African trypanosomiasis or Sleeping Sickness is a neurological disease caused by a parasite transmitted by the tsetse fly, and is only found in Sub-Saharan Africa. African trypanosomiasis is caused by the trypanosoma brucei parasite, and control effects reduced cases to around 2,000 per year by 2019.
Signs and symptoms[edit | edit source]
African trypanosomiasis is fatal without treatment.
Treatment[edit | edit source]
There are two forms of African trypanosomiasis, and treatment depends on which form is presented. Drugs used for African trypanosomiasis are:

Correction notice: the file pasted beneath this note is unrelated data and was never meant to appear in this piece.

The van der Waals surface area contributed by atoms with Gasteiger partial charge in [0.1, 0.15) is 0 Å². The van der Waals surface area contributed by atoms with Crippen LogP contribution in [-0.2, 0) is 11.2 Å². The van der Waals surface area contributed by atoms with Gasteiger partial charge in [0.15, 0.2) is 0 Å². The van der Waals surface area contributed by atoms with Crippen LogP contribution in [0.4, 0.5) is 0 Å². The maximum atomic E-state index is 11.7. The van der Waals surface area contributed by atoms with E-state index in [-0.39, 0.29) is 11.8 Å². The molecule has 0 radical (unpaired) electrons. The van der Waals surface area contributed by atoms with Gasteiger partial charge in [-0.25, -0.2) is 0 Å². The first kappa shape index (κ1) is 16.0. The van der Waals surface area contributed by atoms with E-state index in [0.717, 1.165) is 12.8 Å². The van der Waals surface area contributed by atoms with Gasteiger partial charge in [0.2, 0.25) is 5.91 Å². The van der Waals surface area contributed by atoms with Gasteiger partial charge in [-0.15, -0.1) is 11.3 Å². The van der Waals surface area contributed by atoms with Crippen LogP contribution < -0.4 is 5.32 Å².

- Pentamidine, which is available in the United States
- Nifurtimox, which may be used together with eflornithine
Suramin[edit | edit source]
Suramin is not available commercially, but has been identified as a potential medication to treat ME/CFS by research at the Open Medicine Foundation.
ME/CFS[edit | edit source]
See also[edit | edit source]
Learn more[edit | edit source]
References[edit | edit source]
Centers for Disease Control and Prevention (CDC) - The Centers for Disease Control and Prevention is a U.S. government agency dedicated to epidemiology and public health. It operates under the auspices of the Department of Health and Human Services.